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Fry, bed bugs, fry! Why this infrared thermometer gun is your best new laundry friend

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One of the first things people with bed bugs are instructed to do is launder everything they possibly can at the hottest possible temperature. And that has brought the city’s war on bed bugs from the bedroom down to the laundry room--and laundromat.

Some simple precautions can prevent cross-contamination, but only if your machines get hot enough to destroy live bugs and their even tougher eggs.  Dryers need to be able to bring the core of your belongings to 140 degrees for at least 30 minutes, according to BrickUnderground's pest management guru, Gil Bloom.

Unfortunately, not every dryer is currently primed to pump out that kind of heat...hence the utility of the infrared thermometer gun (pictured), which enables you to take your dryer's temp. Just open the door after the machine has been running for a few minutes, point and shoot.  (Note: Most dryers that fail the test can get a temperature boost from a pro, says Bloom, an entomologist who is also the president of Standard Pest Management in Queens.)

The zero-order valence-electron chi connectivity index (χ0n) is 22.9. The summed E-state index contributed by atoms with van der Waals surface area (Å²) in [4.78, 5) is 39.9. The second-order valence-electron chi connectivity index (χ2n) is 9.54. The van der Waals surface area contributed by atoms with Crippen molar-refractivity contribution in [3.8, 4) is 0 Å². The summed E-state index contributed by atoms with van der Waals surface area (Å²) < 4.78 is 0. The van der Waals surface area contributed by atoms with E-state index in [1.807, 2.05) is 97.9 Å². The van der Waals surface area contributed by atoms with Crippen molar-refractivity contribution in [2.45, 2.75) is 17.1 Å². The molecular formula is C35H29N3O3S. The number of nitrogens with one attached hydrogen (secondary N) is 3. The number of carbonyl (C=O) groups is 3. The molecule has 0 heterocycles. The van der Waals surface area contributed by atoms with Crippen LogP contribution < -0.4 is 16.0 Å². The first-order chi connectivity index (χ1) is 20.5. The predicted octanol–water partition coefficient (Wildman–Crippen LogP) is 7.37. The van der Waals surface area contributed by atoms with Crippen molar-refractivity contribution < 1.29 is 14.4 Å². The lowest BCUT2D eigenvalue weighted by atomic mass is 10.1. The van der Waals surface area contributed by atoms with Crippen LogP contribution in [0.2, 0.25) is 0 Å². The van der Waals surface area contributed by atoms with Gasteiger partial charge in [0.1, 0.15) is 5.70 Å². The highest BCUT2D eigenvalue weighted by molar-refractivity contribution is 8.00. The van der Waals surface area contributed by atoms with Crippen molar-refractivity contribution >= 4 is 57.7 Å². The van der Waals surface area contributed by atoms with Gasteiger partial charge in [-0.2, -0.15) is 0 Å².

Bloom's crew uses the thermometer gun pictured here, the sturdy Mastercool MSC52224A Infrared Thermometer ($48 on Amazon). But he suggests that the slimmer Kintrex IRT0401 Compact Waterproof Infrared Thermometer ($21 on Amazon) may be a better  choice “for the urbanite on the go who may also feel the need to be discreet."

(As Bloom helpfully points out, you can use your new gadget to check the temp of almost anything, like radiators and bottles of wine.)

We're not the only ones turning our paranoia on the laundry room.  At a City Council hearing last week, the NYC Department of Consumer Affairs began exploring ways to limit cross-contamination at laundromats and dry cleaners.

“Some laundromats are working on and with protocols, and some aren’t,” says Bloom, who attended and testified at the hearing.

Recommended ‘protocols’ might include switching from canvas carts to metal baskets, limiting overnight storage of items in some facilities, and implementing isolation practices.

As far as dry cleaners, says Bloom, the chemicals in traditional dry cleaning have been proven to kill bed bugs when used properly. No study has been done or published about the effectiveness of newer ‘green’ solvents.

Cross-contamination-wise, the danger point at a dry cleaner occurs when infested clothes are brought into the facility.

“If the dry cleaner throws all clothes together in a canvas bin, a stray bed bug could possibly crawl out, say onto outgoing clothing,” says Bloom. “If they put the clothes in a separate, sealed bag, that’s a better system. Even if the bag isn’t completely sealed, the bed bugs don’t say ‘Oh my God, we’re in a bag, let’s get out of here.’ They’re comfortable, it’s a dark place to hang out, and the clothes are usually cleaned within the day.”

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